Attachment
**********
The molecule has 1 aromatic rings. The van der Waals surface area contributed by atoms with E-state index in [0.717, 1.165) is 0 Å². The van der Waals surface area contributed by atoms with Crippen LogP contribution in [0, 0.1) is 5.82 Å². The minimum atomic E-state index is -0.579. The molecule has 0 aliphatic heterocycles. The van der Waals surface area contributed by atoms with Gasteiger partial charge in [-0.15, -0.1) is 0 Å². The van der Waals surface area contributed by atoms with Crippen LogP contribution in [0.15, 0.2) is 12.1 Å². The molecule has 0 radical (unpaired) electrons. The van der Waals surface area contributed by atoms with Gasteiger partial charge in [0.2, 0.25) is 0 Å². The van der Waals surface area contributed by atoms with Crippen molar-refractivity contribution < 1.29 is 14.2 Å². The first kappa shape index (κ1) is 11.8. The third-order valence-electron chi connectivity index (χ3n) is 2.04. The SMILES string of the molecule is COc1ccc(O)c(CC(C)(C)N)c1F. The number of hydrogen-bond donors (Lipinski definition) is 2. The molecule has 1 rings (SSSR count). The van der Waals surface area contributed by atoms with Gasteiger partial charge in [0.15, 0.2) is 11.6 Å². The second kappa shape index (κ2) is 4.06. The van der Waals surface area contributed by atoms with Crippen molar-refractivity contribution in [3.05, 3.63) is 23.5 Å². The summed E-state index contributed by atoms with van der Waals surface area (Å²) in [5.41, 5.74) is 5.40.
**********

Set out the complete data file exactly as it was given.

The molecule has 1 aromatic rings. The van der Waals surface area contributed by atoms with E-state index in [0.717, 1.165) is 0 Å². The van der Waals surface area contributed by atoms with Crippen LogP contribution in [0, 0.1) is 5.82 Å². The minimum atomic E-state index is -0.579. The molecule has 0 aliphatic heterocycles. The van der Waals surface area contributed by atoms with Gasteiger partial charge in [-0.15, -0.1) is 0 Å². The van der Waals surface area contributed by atoms with Crippen LogP contribution in [0.15, 0.2) is 12.1 Å². The molecule has 0 radical (unpaired) electrons. The van der Waals surface area contributed by atoms with Gasteiger partial charge in [0.2, 0.25) is 0 Å². The van der Waals surface area contributed by atoms with Crippen molar-refractivity contribution < 1.29 is 14.2 Å². The first kappa shape index (κ1) is 11.8. The third-order valence-electron chi connectivity index (χ3n) is 2.04. The SMILES string of the molecule is COc1ccc(O)c(CC(C)(C)N)c1F. The number of hydrogen-bond donors (Lipinski definition) is 2. The molecule has 1 rings (SSSR count). The van der Waals surface area contributed by atoms with Gasteiger partial charge in [0.15, 0.2) is 11.6 Å². The second kappa shape index (κ2) is 4.06. The van der Waals surface area contributed by atoms with Crippen molar-refractivity contribution in [3.05, 3.63) is 23.5 Å². The summed E-state index contributed by atoms with van der Waals surface area (Å²) in [5.41, 5.74) is 5.40.